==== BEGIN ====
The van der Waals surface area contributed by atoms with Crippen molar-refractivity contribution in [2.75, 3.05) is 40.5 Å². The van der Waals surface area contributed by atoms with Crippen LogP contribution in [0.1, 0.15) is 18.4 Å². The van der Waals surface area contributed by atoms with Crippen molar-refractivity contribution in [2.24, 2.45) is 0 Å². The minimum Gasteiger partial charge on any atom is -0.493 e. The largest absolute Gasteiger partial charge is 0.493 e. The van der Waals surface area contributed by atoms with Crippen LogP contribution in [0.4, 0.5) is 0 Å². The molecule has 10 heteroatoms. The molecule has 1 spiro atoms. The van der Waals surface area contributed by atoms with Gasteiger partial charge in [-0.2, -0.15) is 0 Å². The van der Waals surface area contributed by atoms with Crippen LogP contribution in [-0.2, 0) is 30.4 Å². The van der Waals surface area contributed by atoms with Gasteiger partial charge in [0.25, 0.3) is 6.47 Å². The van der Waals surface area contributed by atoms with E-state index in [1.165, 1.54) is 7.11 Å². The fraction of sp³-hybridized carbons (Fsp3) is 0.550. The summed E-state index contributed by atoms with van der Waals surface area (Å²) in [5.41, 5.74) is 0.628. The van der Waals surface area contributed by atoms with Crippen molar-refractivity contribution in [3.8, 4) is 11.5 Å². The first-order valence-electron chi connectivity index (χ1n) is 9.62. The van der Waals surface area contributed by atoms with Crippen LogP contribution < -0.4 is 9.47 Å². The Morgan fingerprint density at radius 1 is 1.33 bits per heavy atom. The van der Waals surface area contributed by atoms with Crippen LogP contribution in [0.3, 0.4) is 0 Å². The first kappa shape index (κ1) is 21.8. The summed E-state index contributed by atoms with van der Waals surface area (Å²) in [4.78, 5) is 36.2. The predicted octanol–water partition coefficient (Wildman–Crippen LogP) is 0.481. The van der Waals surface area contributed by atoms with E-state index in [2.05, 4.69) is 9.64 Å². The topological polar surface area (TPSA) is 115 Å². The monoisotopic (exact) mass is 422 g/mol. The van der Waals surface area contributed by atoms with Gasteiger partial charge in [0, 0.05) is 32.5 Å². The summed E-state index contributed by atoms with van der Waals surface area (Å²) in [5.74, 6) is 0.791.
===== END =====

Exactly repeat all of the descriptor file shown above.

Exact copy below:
The van der Waals surface area contributed by atoms with Crippen molar-refractivity contribution in [2.75, 3.05) is 40.5 Å². The van der Waals surface area contributed by atoms with Crippen LogP contribution in [0.1, 0.15) is 18.4 Å². The van der Waals surface area contributed by atoms with Crippen molar-refractivity contribution in [2.24, 2.45) is 0 Å². The minimum Gasteiger partial charge on any atom is -0.493 e. The largest absolute Gasteiger partial charge is 0.493 e. The van der Waals surface area contributed by atoms with Crippen LogP contribution in [0.4, 0.5) is 0 Å². The molecule has 10 heteroatoms. The molecule has 1 spiro atoms. The van der Waals surface area contributed by atoms with Gasteiger partial charge in [-0.2, -0.15) is 0 Å². The van der Waals surface area contributed by atoms with Crippen LogP contribution in [-0.2, 0) is 30.4 Å². The van der Waals surface area contributed by atoms with Gasteiger partial charge in [0.25, 0.3) is 6.47 Å². The van der Waals surface area contributed by atoms with E-state index in [1.165, 1.54) is 7.11 Å². The fraction of sp³-hybridized carbons (Fsp3) is 0.550. The summed E-state index contributed by atoms with van der Waals surface area (Å²) in [5.41, 5.74) is 0.628. The van der Waals surface area contributed by atoms with Crippen molar-refractivity contribution in [3.8, 4) is 11.5 Å². The first-order valence-electron chi connectivity index (χ1n) is 9.62. The van der Waals surface area contributed by atoms with Crippen LogP contribution < -0.4 is 9.47 Å². The Morgan fingerprint density at radius 1 is 1.33 bits per heavy atom. The van der Waals surface area contributed by atoms with Crippen LogP contribution in [0.3, 0.4) is 0 Å². The first kappa shape index (κ1) is 21.8. The summed E-state index contributed by atoms with van der Waals surface area (Å²) in [4.78, 5) is 36.2. The predicted octanol–water partition coefficient (Wildman–Crippen LogP) is 0.481. The van der Waals surface area contributed by atoms with E-state index in [2.05, 4.69) is 9.64 Å². The topological polar surface area (TPSA) is 115 Å². The monoisotopic (exact) mass is 422 g/mol. The van der Waals surface area contributed by atoms with Gasteiger partial charge in [0, 0.05) is 32.5 Å². The summed E-state index contributed by atoms with van der Waals surface area (Å²) in [5.74, 6) is 0.791.